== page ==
Nova Chemicals revealed in its earnings announcement earlier this week that back on Halloween it had reached an agreement to divest its 50% stake of its Ineos Nova styrene and polystyrene joint venture to its partner. The partners haven’t settled on a price, which is subject to final determinations on debt and other liabilities. Nova’s CEO, Randy Woelfel, did promise a modest amount of cash and reduced liabilities to come out of the deal. Last month at the K show in Düsseldorf, people kept on speculating about the future of BASF styrenics business. That month, Styrolution was carved out of BASF into a €2.5 billion unit that makes styrene, polystyrene, ABS, and other styrenics. People supposed that Styron or Ineos might be interested in the business. Chris Pappas, CEO of Styron since Bain Capital bought it from Dow, is keen on growing his company through acquisition. At the same time, he seemed miffed when I asked him at K about the styrene business cycle. He doesn’t want his company pigeonholed as a styrenics company. (I don’t know how I got that impression, considering that the company, along with ChevronPhillips, owns Americas Styrenics, one of the largest polystyrene makers in the world. Oh, and the name of the company is STYRon). Anyhow, he wouldn’t comment when asked about BASF and I doubt he’s inclined to order up a bigger helping of polystyrene and ABS. He would also need to get ChevronPhillips on board. I wouldn't quite say the same for Ineos and wouldn’t be surprised if it has kicked the tires of the BASF business. The company did, after all, buy BASF’s U.S. polystyrene business back in 2007. Ineos also recently acquired the old Lanxess/Bayer/Monsanto ABS business. Now it is in full possession of the Ineos Nova joint venture. Though, another big deal is a tall order. I’m on the fence about whether either of these firms CAN buy the business for anti-trust reasons. Americas Styrenics and Ineos Nova have big market shares—first and third--in North America, respectively. Globally, the industry is still quite fragmented. It might be doable with divestitures. That said, just because styrene has been down in the dumps for a decade doesn’t mean it can’t come back. Ineos Nova has turned a profit, albeit modest, in the first nine months of the year. Perhaps years of consolidation and plant shut downs are starting to catch up to the industry. There is still a matter of the structural shift. Most of the growth is in consumer durable goods in Asia. The industry in the U.S. and Europe has been more anemic in recent years. BASF might be...

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Lubrizol CEO Admits He Scared ‘The Bejeebers’ Out Of Analysts
Aug03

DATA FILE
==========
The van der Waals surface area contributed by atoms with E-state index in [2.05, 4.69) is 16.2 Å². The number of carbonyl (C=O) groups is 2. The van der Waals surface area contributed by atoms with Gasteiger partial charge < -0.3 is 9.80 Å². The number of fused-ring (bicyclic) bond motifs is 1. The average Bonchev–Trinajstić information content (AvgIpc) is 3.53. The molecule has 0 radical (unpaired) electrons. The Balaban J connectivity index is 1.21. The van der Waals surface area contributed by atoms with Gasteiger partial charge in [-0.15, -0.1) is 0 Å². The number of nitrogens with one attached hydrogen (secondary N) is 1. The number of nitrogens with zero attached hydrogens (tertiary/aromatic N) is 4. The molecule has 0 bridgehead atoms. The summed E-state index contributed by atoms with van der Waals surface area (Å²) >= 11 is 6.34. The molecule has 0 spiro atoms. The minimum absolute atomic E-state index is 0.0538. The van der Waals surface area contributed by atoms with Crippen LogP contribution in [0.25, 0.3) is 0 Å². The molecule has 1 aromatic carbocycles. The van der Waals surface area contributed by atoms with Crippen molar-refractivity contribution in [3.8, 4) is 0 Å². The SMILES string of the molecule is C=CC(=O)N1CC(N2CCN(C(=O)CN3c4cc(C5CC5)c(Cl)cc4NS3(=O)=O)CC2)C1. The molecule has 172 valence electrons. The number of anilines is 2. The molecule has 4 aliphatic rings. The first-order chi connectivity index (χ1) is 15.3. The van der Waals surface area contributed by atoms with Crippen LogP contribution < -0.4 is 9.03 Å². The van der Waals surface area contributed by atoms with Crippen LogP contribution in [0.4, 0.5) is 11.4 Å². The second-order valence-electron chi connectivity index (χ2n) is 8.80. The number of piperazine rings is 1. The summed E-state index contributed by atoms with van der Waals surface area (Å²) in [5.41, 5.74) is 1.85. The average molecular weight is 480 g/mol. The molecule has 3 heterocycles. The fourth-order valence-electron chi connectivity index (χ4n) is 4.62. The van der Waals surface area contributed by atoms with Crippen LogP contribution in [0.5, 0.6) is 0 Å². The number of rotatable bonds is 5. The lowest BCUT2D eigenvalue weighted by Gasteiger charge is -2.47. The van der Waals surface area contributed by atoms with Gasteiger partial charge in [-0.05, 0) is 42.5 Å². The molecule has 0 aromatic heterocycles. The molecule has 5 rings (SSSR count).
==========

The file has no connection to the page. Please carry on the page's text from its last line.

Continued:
Lubrizol CEO Admits He Scared ‘The Bejeebers’ Out Of Analysts

And the award for outstanding achievement in the field of leveling with analysts goes to James L. Hambrick, CEO of Lubrizol. During his prepared remarks during Lubrizol's Q2 earnings conference call, he told analysts that he didn’t want to talk about his company’s bidding war with BASF to buy Cognis by, well, saying much more about the failed takeover attempt than any other CEO would spend talking about a failed takeover attempt: “I have nothing I can tell you in terms of portfolio enhancements. We're going to continue to work that space. Some of you may want to talk about the Cognis acquisition, I don't intend to spend any time on that this morning. We were not successful, it was a large deal, I know it scared the bejeebers out of some of you, but it's not very often that you could put together a bolt-on in personal care, in coatings, and in the industrial space. The only thing that was really wrong with it was it all came at us at one time and we weren't successful.” BASF inked a deal in late June buy Cognis for $3.8 billion. There were many leaks about the negotiation process before the deal was announced. Lubrizol supposedly had a bigger offer on the table, but the financing wasn’t as ironclad as BASF’s. As far as the scaring the “bejeebers” out of analysts goes, Lubrizol only has about $4.8 billion in revenues in 2009, making a $4 billion acquisition rather steep. Big acquisitions normally transform companies, but often into debtors-in-possession. However, Lubrizol did rack up $500 million in earnings from those revenues, not a bad record in a recessionary year. And let us not forget that when Lubrizol bought Noveon in 2004, it had about $2 billion in sales while Noveon had about $1.2 billion. Hambrick says Lubrizol isn’t out of the hunt: “We'll move on, we have other assets that we're looking at, other opportunities. I'm working at it full-time even as during the course of this week and will continue to work that. Our first priority is to invest in the business to sustain it and keep it moving. Our second priority really is what I would call the duet of portfolio enhancements and share repurchases. It's the proper use of our cash balance for the benefit of shareholders.” Odds are he won’t find a purchase that will push all of Lubrizol’s buttons like Cognis would...